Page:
Lebanese TB demand rises 15 percent
Lebanese Treasury Bills (TB) subscriptions resumed their increase as they gained 15.73 percent at the January 11 auction, to LP637.63 billion ($422.97 million), while maturing bills rose 3.34 percent to LP437.14 billion ($289.98 million), thus resulting in a LP200.5 billion ($13.3 million) surplus.
Subscriptions have been given a boost to a certain extent by more favorable interest rate spreads between the local currency and the U.S. dollar. At the same time, investor confidence has gradually risen over recent weeks as signs of a more conducive environment for the private sector have emerged, highlighted in the 2001 draft budget released by the Ministry of Finance.
Reshuffling of portfolios continued this week as investors turned their attention from long-term TBs in order to purchase short-term 6-M TBs. The weight of the 24-M TB lost more than 16 percentage points to 34 percent while the 12-M TB’s share fell to 17.6 percent from 19.8 percent a week before. Benefiting from these drops were the short-term 6-M TBs, which saw their share of total subscriptions rise to 35.1 percent from 9.1 percent on January 4th. The BDL sold LP5 billion ($3.33 million) worth of certificates of deposit this week, LP3 billion ($1.99 million) of the 45-day maturity and LP2 billion ($1.33 million) in 60-day CDs.
In contrast with most weeks, a pick up in activity was witnessed on Lebanese sovereign bonds with maturities between 2002 and 2005 as yield spreads with U.S. Treasuries have widened. Attention in the Eurobond market was also focused on the intention of the government to issue a new eurobond, as the 2001 draft budget called for the issuance of up to $2 billion in new eurobonds this year, including issues with maturities of up to 30 years.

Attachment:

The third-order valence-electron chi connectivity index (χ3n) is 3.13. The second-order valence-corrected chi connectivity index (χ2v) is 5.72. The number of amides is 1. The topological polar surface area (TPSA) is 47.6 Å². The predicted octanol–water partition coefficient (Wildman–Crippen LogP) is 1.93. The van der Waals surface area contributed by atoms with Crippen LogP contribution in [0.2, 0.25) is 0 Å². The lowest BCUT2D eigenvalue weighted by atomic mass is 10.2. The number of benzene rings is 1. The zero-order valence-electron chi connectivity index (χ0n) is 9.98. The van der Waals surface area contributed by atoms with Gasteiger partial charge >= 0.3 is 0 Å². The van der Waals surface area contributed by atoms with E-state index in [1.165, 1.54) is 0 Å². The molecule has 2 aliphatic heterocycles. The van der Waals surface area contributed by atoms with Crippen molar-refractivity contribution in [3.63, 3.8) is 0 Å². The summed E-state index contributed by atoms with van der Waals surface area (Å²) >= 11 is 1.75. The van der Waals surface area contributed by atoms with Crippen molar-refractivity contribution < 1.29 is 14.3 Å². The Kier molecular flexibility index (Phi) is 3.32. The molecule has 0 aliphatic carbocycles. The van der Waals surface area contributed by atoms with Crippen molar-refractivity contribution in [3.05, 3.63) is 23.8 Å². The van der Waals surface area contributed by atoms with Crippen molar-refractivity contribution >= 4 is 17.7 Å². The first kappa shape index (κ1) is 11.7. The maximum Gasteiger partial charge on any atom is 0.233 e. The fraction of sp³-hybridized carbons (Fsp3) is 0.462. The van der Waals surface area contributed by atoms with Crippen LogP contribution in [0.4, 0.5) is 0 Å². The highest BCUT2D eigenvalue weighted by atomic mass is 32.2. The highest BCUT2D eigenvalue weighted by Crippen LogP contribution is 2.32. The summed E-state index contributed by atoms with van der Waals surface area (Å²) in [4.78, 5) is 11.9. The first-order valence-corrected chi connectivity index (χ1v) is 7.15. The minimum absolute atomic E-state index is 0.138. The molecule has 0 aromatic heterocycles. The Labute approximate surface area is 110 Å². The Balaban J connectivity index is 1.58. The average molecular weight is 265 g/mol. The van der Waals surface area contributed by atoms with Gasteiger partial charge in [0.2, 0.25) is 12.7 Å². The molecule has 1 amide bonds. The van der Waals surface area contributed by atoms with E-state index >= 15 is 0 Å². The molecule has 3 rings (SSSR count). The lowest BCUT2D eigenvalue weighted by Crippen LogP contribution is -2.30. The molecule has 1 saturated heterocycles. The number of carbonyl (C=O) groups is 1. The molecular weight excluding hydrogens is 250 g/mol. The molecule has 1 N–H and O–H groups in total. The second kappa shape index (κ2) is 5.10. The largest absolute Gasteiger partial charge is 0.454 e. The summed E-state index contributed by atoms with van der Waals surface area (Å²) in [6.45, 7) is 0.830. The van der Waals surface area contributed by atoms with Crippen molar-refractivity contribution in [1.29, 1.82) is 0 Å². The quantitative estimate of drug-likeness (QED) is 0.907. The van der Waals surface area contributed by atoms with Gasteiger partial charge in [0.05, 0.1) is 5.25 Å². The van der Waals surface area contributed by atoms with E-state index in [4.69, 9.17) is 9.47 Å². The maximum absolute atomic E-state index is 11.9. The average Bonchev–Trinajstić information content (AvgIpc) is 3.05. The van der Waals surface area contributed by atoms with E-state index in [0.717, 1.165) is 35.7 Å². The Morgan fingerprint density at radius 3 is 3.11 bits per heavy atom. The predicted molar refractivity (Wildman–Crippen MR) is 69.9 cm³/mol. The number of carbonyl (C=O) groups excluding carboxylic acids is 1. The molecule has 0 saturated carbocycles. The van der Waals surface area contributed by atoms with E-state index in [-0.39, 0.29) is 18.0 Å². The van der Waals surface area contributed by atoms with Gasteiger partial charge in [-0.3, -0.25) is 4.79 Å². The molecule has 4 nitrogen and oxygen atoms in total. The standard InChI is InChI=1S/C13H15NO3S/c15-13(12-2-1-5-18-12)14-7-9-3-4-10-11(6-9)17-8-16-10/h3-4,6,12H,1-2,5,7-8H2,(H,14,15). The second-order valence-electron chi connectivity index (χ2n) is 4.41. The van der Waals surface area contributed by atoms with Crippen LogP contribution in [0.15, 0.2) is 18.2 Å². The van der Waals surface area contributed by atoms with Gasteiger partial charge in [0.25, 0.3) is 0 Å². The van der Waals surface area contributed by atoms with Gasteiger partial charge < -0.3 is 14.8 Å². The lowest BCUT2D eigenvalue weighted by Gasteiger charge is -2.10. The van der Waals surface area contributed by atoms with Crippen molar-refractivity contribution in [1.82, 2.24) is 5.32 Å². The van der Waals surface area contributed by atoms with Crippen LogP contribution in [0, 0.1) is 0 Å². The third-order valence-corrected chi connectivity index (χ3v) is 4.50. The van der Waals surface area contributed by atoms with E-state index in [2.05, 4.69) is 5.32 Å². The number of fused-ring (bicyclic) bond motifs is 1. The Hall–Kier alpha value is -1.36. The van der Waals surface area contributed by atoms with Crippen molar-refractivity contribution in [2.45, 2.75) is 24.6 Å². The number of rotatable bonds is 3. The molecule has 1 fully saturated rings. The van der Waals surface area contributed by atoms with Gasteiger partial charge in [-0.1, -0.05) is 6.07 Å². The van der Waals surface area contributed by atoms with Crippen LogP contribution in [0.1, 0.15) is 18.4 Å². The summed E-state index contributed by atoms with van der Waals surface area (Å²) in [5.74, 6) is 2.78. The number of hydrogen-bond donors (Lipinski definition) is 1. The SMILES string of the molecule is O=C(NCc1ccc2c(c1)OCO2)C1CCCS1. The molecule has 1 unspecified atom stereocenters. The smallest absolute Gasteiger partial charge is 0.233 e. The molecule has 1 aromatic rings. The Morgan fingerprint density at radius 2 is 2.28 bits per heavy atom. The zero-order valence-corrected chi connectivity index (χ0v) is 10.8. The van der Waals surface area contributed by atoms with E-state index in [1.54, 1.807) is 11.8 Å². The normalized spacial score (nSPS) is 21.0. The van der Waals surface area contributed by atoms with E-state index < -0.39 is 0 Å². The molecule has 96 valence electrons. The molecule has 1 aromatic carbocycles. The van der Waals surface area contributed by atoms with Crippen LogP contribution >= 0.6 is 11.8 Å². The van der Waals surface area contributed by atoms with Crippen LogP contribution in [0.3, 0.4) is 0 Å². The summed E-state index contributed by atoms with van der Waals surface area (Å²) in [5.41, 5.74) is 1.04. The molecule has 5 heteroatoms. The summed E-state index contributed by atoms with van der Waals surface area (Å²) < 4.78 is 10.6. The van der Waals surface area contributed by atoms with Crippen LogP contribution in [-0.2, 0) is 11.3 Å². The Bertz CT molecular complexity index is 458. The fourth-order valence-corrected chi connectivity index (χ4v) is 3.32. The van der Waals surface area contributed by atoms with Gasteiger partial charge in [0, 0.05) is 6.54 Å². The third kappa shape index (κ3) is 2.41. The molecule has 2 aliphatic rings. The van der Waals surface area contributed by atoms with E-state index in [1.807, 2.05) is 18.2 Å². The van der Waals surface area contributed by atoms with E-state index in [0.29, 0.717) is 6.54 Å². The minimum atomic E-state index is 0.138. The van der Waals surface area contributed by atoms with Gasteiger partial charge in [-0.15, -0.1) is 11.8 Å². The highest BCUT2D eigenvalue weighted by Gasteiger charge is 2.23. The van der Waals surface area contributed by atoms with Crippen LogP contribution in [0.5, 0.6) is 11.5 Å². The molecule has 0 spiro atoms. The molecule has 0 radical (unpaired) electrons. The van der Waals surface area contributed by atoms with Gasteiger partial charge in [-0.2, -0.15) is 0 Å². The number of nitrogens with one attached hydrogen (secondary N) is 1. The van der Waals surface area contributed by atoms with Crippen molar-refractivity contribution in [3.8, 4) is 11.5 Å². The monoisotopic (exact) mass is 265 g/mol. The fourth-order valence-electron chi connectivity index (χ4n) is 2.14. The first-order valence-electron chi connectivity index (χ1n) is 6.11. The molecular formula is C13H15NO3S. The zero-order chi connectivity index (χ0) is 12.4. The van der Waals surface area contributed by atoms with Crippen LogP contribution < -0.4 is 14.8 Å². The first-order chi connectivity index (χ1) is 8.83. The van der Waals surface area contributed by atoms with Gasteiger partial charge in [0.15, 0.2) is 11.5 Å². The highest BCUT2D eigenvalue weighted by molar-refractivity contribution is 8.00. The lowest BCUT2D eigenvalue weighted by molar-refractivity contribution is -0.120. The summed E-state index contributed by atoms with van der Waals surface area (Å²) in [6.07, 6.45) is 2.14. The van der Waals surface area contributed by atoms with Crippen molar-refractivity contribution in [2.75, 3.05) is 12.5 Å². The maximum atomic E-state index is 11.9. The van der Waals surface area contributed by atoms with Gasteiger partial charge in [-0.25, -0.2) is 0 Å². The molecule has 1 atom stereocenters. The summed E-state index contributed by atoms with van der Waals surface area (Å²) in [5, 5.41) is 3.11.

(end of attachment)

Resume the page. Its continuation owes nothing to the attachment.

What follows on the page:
The government issued about $1.4bn worth of eurobonds last year compared to $1.9 billion in 1999, confirming its status as the leading sovereign issuer in the MENA region. After witnessing a three-day surge in prices, US Treasuries ended a strong week by stepping back, as bond investors and dealers shifted their interest towards shorter-dated papers, after signs of decrease in consumer confidence and a 5.7 percent rise in oil prices were reported.
The University of Michigan’s consumer sentiment index, a key indicator of consumer spending, fell to 93.6 from 98.4 in December, the weakest level of consumer confidence in four and a half years. Furthermore, the Federal Reserve monthly Beige report showed a decrease in industrial production by 0.6 percent in December compared to a 0.3 percent drop in November. The report also showed that only the tourism, oil, and gas drilling sectors were immune from the slowing economy last December. — ( Banque du Liban et d'Outre-Mer Sal )
© 2001 Mena Report (www.menareport.com)